A final sentence of the original No. 37 -- which said the distribution of the consecrated hosts and wine into multiple vessels before Communion "is usually carried out at the altar, so that the sharing of all from the one cup is signified" -- has also been deleted.
Msgr. Moroney said the new Vatican instruction "makes clear that all of its provisions are effective immediately. However, the diocesan bishop is in charge of the careful implementation of all liturgical matters. His guidance should be followed."
In the same mailing containing notice of the revised U.S. norms, the bishops also received a complimentary copy of the newly published English translation of the Vatican instruction, published under the auspices of the U.S. Conference of Catholic Bishops.
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Editor's Note: Titled "Instruction on the Eucharist: 'Redemptionis Sacramentum,'" the 84-page book costs $9.95 and may be ordered from USCCB Publishing online at: www.usccb.org, or by phone at: (800) 235-8722.
Therefore, this is going to continue until the heterodox bishops are gone.
In St. Louis, I was serving at the cathedral basilica when Archbishop Burke was saying Mass the Sunday after Redemptionis Sacramentum was issued--and he had already implemented all the changes, including this one.
We started last week.
"How do you like the way I have arranged the deck chairs, Captain?"
-Jesus, Matthew 16:18
There have always been sinners in the Church, from Pope to the lowest pauper on the street, but the fact the Church has lasted 2,000 years has testified to this promise made by Our Lord.
Any it will surely outlast Catholicism.....
I hope you are not a betting man...
That's a quality reply....
It's nice when people can make their point without name calling...
To paraphrase a spiritual hero of mine, "You catch more flies with a spoonful of honey than with a barrelful of vinegar."
Yes, the same old loophole mentality shysters at work.
I'm not doubting - I heard him on EWTN last Friday, and he was clear about Redemptionis Sacramentum.
I noticed the absence of a ceramic chalice the past two weeks including this AM.
All metal (gold) and the wine was poured into another metal chalice before concentration.
I don't mean to sound like I'm searching for ways to defend everything His Excellency does, but he has certainly won my respect and admiration, and I'd give him the benefit of the doubt. I was very pleasantly surprised to see that he implemented the changes so quickly at the cathedral. In my home diocese of Galveston-Houston (where I am now), nothing has been said yet by the chancery about the new norms, and none of the parishes I've attended have made the changes (but I would suppose that Annunciation downtown probably has).
Almost makes me want to go back to my former RC parish to see what has become of the glass salad bowl and pitcher service ..... lol! ...... on second thought, I am much too happy - perhaps 'giddy' is the proper word - ensconced in the Maronite liturgy. It has taken them 400 years to arrive at this and I was most fortunate to step into one of their churches, after all of the changes were finalized. It is so beautiful that I often find myself crying during the liturgy.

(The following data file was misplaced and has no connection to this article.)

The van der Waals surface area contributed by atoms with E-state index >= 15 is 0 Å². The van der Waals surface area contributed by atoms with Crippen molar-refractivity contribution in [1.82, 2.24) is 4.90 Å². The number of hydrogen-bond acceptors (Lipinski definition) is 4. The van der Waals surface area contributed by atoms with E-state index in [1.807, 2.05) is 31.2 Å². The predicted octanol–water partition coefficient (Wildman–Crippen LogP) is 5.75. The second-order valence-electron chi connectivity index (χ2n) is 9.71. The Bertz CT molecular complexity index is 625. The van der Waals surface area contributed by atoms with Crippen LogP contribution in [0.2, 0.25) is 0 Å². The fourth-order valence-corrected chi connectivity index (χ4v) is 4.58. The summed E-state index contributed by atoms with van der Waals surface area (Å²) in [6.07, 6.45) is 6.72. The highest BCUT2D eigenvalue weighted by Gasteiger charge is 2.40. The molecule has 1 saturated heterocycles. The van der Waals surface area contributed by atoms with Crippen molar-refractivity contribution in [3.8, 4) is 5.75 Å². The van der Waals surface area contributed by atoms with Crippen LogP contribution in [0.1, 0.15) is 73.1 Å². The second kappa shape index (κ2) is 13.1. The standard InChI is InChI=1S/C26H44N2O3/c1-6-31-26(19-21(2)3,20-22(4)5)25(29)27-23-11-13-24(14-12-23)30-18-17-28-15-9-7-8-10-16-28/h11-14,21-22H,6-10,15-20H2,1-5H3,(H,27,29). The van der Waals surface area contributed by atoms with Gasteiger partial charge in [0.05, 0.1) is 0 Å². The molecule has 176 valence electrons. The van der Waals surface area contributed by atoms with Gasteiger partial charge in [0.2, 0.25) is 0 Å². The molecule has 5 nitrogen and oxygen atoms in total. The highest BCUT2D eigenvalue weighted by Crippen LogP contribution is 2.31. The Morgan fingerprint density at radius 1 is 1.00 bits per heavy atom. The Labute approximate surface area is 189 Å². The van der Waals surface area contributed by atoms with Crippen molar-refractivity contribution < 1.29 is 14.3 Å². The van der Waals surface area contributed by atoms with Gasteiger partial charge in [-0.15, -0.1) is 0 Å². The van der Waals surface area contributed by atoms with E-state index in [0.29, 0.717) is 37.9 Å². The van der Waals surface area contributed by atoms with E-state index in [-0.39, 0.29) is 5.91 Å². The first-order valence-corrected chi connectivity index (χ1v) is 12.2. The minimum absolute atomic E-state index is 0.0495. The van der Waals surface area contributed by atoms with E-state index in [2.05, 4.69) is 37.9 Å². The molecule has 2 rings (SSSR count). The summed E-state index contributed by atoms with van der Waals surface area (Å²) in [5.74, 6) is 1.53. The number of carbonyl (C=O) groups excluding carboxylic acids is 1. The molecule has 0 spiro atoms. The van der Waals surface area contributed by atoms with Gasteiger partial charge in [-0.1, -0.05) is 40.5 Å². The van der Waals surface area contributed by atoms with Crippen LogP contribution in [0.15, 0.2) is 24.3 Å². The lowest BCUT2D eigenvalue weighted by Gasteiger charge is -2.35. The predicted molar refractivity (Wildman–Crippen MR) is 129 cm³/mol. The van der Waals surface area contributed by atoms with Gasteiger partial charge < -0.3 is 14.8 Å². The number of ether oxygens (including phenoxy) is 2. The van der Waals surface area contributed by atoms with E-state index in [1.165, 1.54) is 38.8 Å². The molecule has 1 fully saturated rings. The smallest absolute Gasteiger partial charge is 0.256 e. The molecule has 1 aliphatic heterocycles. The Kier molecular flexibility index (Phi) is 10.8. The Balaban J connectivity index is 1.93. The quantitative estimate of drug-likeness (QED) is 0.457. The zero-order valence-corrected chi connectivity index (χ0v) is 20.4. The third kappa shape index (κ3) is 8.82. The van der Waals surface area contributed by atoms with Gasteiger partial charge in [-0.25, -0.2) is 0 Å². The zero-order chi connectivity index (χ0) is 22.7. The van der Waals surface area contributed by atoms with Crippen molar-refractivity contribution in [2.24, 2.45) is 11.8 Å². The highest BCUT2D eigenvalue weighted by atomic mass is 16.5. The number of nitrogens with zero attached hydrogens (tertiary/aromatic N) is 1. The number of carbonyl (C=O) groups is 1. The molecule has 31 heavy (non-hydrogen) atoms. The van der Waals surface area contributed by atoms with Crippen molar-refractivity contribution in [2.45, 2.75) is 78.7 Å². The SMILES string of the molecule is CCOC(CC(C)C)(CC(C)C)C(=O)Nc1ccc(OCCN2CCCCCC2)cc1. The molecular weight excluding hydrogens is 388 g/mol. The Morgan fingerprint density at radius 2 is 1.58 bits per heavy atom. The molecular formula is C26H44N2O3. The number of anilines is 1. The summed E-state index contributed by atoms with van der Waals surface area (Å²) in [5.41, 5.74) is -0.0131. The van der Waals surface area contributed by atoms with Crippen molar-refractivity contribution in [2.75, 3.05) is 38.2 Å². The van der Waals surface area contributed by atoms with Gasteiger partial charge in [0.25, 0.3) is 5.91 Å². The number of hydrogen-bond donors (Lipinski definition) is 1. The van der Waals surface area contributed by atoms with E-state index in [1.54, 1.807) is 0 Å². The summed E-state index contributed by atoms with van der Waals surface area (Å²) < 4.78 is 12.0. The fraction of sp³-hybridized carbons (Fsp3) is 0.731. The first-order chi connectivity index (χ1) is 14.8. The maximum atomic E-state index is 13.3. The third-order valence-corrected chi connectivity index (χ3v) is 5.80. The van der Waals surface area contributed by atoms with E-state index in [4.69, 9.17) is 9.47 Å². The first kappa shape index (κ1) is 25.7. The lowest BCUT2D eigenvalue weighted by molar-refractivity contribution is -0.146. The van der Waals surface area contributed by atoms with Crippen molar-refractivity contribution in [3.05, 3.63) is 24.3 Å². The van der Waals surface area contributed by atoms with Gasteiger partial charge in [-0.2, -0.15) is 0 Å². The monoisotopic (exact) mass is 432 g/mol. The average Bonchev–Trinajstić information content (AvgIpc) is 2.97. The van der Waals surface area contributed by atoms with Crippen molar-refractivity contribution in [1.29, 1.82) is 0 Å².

In today's edition of The Evangelist, there is an article about the changes in the RC liturgy, and how it is being implemented in the Albany Diocese. The article is entitled: Parishes ease into changes in liturgy from Vatican. This is the opening paragraph and I quote:
"In workshops on changes being made by the Vatican to the Mass, Elizabeth Simcoe (she is the director for the liturgy) likes to point out that the first murder was committed over liturgy. Cain killed Abel because Abel's sacrifice was pleasing to God and Cain's was not. So this is explosive territory!?"
Yes indeed, that is how the article begins. It then goes on to describe how each parish is implementing the changes, what the changes are, and how it is being received.
The new plan is to use their Sunday televised mass to 'demonstrate' the proper positions to be taken by the faithful, as if Catholics bowing their heads when Jesus name is mentioned, is such a major furor. I was taught (i.e. programmed to do) that in elementary school and have never stopped. I had to laugh when I noticed that one of the 'changes' was to carry the Book of the Gospels and NOT the lectionary.
In my Maronite Catholic Church, the first thing anyone sees when entering are 3 large alcoves, illuminated by downlights. These contain, from left to right - the Tabernacle (with a candle burning before it), the Crucifix, and the Book of the Gospels. These are the 3 most important elements of our faith! These are givens and should NEVER be abandoned, set aside or forgotten. "
Is he saying that local laws override the Vatican? Perhaps, I am not reading this correctly?
If Burke was out at CBC, it's technically not his house.
The high schools around here are really a cultural thing and a hotbed of liturgical abuse - and you can't convince the teachers at the schools there is any problem. They just don't believe there is.
I would also tend to believe that he was put in a awkward position in this case.
I believe we have been extraordinarily blessed to have had Bishop Burke assigned here. I look forward to the positive changes he will implement here in the coming months.
I still don't understand why we now receive the Eucharist in both forms? Why is this necessary? This was not done for hundreds of years. Why now?